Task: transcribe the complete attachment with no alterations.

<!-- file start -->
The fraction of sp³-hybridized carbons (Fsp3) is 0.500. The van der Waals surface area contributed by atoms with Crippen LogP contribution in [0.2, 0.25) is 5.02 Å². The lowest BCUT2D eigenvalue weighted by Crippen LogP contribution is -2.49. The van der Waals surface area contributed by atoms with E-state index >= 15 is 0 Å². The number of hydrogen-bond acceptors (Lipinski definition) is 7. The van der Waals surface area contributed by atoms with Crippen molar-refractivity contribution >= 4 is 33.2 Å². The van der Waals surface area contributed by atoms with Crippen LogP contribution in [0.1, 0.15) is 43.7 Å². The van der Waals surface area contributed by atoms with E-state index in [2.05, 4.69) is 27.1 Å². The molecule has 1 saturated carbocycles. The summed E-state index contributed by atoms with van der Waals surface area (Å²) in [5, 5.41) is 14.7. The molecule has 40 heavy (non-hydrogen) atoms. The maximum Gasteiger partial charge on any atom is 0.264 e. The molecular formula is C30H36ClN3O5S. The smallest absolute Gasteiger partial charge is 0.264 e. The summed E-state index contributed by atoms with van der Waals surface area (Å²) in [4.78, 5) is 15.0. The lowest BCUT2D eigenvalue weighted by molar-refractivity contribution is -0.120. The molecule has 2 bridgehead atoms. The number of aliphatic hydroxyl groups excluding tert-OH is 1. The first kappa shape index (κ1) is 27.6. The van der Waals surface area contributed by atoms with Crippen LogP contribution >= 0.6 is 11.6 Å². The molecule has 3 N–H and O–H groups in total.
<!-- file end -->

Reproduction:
The fraction of sp³-hybridized carbons (Fsp3) is 0.500. The van der Waals surface area contributed by atoms with Crippen LogP contribution in [0.2, 0.25) is 5.02 Å². The lowest BCUT2D eigenvalue weighted by Crippen LogP contribution is -2.49. The van der Waals surface area contributed by atoms with E-state index >= 15 is 0 Å². The number of hydrogen-bond acceptors (Lipinski definition) is 7. The van der Waals surface area contributed by atoms with Crippen molar-refractivity contribution >= 4 is 33.2 Å². The van der Waals surface area contributed by atoms with Crippen LogP contribution in [0.1, 0.15) is 43.7 Å². The van der Waals surface area contributed by atoms with E-state index in [2.05, 4.69) is 27.1 Å². The molecule has 1 saturated carbocycles. The summed E-state index contributed by atoms with van der Waals surface area (Å²) in [5, 5.41) is 14.7. The molecule has 40 heavy (non-hydrogen) atoms. The maximum Gasteiger partial charge on any atom is 0.264 e. The molecular formula is C30H36ClN3O5S. The smallest absolute Gasteiger partial charge is 0.264 e. The summed E-state index contributed by atoms with van der Waals surface area (Å²) in [4.78, 5) is 15.0. The lowest BCUT2D eigenvalue weighted by molar-refractivity contribution is -0.120. The molecule has 2 bridgehead atoms. The number of aliphatic hydroxyl groups excluding tert-OH is 1. The first kappa shape index (κ1) is 27.6. The van der Waals surface area contributed by atoms with Crippen LogP contribution >= 0.6 is 11.6 Å². The molecule has 3 N–H and O–H groups in total.